|UNITED STATES OF AMERICA,||
|ERNEST NORMAN SHAIFER, also known as Hanif,|
Ernest Norman Shaifer a/k/a Hanif(1) pled guilty to one count of forcibly assaulting and injuring by means of a dangerous weapon the chaplain at the Federal Penitentiary in Florence, Colorado, in violation of 18 U.S.C. § 111(a)(1), (b). Prior to sentencing, Shaifer filed a motion for downward departure based on diminished mental capacity, pursuant to United States Sentencing Commission, Guidelines Manual ("USSG"), §5K2.13 (Nov. 2002). The district court denied Shaifer's motion for downward departure and sentenced him to ninety-six months imprisonment, followed by three years of supervised release.
Shaifer's appointed counsel has filed a brief pursuant to Anders v. California, 386 U.S. 738 (1967), because he has concluded that this appeal is "wholly frivolous, after a conscientious examination of it," id. at 744, and he has so advised this court and requests permission to withdraw as counsel. Shaifer has filed a pro se supplement to the Anders brief. After carefully reviewing the record, we agree with Shaifer's counsel that this appeal presents no non-frivolous issues, so we grant counsel's request to withdraw and we affirm Shaifer's sentence.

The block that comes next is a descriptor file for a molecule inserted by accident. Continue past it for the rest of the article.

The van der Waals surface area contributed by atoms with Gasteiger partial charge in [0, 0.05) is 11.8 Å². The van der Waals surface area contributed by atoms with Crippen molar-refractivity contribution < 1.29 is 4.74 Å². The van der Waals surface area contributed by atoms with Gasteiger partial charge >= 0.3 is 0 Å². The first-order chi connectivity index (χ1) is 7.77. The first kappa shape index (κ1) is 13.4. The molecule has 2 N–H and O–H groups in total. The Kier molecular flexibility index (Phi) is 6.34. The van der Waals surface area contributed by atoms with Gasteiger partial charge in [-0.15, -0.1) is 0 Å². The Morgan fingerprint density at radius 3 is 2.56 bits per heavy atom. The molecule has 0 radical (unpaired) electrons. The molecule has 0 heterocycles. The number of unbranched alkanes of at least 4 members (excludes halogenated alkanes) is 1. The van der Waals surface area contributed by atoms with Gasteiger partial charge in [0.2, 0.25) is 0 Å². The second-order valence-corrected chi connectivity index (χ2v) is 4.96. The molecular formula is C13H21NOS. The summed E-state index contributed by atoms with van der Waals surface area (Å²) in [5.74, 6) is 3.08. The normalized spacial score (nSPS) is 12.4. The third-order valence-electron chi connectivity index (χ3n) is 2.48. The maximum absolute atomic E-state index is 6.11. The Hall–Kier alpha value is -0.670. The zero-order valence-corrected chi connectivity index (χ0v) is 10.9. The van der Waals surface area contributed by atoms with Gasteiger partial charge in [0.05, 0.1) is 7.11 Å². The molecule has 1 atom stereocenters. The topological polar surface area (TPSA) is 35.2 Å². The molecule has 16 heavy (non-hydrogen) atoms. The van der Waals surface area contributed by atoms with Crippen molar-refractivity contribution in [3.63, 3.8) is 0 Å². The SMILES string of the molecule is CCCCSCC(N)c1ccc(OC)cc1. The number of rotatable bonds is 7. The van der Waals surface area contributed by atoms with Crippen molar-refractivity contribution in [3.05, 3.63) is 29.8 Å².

Shaifer was an inmate at the Federal Penitentiary in Florence, Colorado. He worked at the Penitentiary chapel. George Kendall Hughes was employed by the Bureau of Prisons as chaplain at the Penitentiary. On January 31, 2002, Shaifer entered the chapel and stabbed Hughes in the head and chest without warning or conversation, using a homemade shank. Hughes was taken to a hospital for stitches and released the same day.